St. Casimir

Friends in the Lord,
today is the Feast of St. Casimir of Poland. St. Casimir was born in 1458. His father was the King of Poland. There were 13 children in their family; he was the 3rd.
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Now he was a Prince, and he could have become King if he wanted, but he was not interested. Casimir was very pious and tried to keep the presence of God with him all day. He was well-known for his cheerfulness, and this cheerfulness was contagious to any who knew him.
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He loved the Blessed Virgin; he used to sing a hymn to her, over and over. He even asked that a copy of this hymn would be buried with him in his tomb. When he attend Mass, he was sometimes caught up in rapture, being so near to Christ Crucified. So much did he long for Jesus in the Holy Eucharist, that often at night, he would kneel before the locked doors of churches for hours, regardless of the weather.
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Now although he was a prince, he was always seen in rather plain clothes, and under them he wore a hair-shirt for penance. Rejecting even ordinary comforts, he slept little, spending his nights in prayer, often on his knees for hours; and when he did sleep, it was on the floor not on a royal bed. Even though he was a prince, everyone was at ease with him; he was friendly, cheerful, and calm. St. Casimir assisted the poor a great deal, and he is known for this.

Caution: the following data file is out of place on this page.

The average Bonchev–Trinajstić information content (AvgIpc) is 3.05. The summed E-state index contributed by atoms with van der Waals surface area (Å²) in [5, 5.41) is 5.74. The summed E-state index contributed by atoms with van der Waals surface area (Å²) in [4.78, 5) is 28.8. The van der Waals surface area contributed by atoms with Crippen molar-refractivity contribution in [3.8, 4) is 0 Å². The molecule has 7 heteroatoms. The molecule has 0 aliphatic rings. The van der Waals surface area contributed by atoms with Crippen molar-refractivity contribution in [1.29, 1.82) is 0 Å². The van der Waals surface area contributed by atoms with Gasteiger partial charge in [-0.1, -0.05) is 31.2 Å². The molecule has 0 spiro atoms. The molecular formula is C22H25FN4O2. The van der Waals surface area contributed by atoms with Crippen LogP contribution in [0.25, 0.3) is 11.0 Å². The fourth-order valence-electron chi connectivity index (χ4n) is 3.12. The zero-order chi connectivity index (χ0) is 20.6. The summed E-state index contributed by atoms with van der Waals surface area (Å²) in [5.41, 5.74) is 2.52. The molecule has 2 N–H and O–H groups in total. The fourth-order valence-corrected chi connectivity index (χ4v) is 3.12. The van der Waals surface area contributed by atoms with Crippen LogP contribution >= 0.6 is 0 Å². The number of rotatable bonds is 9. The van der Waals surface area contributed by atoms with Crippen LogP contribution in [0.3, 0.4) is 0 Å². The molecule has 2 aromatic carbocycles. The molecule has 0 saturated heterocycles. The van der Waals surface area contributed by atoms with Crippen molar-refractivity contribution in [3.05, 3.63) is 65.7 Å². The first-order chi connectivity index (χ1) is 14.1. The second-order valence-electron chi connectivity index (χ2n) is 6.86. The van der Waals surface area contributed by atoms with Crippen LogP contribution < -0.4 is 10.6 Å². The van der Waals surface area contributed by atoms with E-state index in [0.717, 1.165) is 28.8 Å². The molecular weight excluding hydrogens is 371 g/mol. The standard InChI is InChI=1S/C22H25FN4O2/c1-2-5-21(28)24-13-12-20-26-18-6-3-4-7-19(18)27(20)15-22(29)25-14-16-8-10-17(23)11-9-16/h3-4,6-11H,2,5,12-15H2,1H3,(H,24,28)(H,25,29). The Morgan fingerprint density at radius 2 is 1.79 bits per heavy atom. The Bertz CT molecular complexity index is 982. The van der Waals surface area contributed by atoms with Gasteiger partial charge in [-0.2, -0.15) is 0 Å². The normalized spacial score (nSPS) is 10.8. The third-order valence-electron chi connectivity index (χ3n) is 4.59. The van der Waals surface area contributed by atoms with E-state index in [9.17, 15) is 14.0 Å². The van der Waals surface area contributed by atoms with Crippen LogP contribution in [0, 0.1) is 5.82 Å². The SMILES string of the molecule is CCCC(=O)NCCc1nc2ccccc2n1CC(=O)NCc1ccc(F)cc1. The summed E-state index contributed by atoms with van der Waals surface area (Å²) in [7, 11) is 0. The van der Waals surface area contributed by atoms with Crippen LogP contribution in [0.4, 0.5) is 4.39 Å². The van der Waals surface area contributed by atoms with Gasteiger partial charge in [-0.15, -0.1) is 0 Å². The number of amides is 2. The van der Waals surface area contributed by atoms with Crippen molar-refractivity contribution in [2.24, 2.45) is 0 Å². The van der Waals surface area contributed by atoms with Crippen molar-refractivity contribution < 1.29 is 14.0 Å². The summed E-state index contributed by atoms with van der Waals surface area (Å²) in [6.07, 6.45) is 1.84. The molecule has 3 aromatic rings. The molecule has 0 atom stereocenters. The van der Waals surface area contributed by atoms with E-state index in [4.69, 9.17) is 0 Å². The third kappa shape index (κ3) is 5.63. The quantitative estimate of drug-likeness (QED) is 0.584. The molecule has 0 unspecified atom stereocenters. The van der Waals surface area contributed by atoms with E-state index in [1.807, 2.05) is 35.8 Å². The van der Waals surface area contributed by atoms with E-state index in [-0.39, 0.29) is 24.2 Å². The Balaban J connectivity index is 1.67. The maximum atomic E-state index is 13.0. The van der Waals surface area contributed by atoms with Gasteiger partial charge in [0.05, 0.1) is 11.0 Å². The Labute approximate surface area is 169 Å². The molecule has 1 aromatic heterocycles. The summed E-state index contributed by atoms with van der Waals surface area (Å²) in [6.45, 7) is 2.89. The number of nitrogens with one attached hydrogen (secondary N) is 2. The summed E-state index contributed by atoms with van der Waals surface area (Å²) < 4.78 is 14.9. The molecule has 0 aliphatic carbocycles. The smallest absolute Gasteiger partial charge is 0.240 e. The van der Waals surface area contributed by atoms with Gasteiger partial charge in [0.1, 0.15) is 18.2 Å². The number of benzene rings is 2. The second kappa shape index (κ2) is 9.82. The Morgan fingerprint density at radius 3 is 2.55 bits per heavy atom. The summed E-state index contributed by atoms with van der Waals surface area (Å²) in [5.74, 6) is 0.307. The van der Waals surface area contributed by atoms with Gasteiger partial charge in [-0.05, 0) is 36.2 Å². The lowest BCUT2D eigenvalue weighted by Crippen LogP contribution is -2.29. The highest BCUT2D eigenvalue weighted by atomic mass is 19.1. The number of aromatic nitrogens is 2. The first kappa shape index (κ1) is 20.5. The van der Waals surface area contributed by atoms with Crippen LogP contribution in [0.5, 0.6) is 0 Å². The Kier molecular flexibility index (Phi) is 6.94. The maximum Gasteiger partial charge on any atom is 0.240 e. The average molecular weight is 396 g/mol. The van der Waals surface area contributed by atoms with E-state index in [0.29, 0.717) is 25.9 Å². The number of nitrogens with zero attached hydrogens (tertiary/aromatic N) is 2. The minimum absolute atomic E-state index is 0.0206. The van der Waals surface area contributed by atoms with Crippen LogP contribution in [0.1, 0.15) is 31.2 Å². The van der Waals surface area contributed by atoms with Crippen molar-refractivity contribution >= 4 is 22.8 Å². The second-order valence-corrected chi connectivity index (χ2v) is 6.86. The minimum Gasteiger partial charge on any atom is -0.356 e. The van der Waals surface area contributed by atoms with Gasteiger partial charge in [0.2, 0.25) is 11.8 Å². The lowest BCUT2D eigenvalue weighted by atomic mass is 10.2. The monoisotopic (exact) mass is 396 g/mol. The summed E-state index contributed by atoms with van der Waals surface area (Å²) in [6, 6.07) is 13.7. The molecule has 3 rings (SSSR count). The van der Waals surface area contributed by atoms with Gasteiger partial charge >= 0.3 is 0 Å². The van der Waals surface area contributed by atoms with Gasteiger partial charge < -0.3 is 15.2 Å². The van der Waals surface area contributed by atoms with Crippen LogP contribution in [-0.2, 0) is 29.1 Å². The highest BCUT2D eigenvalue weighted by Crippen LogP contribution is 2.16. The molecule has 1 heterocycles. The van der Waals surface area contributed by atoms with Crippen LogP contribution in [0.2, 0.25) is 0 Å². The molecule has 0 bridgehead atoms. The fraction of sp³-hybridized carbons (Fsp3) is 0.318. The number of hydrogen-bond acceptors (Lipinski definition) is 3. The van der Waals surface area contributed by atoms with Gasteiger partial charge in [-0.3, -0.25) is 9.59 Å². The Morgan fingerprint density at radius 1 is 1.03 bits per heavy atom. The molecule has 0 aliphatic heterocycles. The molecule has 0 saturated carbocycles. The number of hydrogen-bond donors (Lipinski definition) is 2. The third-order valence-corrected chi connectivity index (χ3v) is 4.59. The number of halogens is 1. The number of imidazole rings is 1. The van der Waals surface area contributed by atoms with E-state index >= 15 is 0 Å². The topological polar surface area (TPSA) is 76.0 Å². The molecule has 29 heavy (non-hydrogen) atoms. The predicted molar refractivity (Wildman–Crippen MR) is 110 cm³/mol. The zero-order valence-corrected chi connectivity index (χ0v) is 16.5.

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His father wanted him to marry the beautiful daughter of Emperor Frederick III, but he refused because he had made a private promise of celibacy. At only 23 years of age, he contracted a serious case of tuberculosis; he then foretold precisely the hour he would die, which came true.
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Many miracles happened at his intercession, and 120 years after his death, his body still gave off a wonderful sweet scent. Canonized in 1521, his relics are in the church of St. Stanislaus in Poland.  
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What can we learn from St. Casimir? We should imitate his devotion to the Blessed Virgin, and we should also imitate his cheerfulness. Being cheerful, even when we don’t feel like it, and even with those who we don’t like, is a powerful form of charity toward neighbor.
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St. Casimir’s symbol is the lily, for purity; he is the patron saint of Poland and of bachelors.

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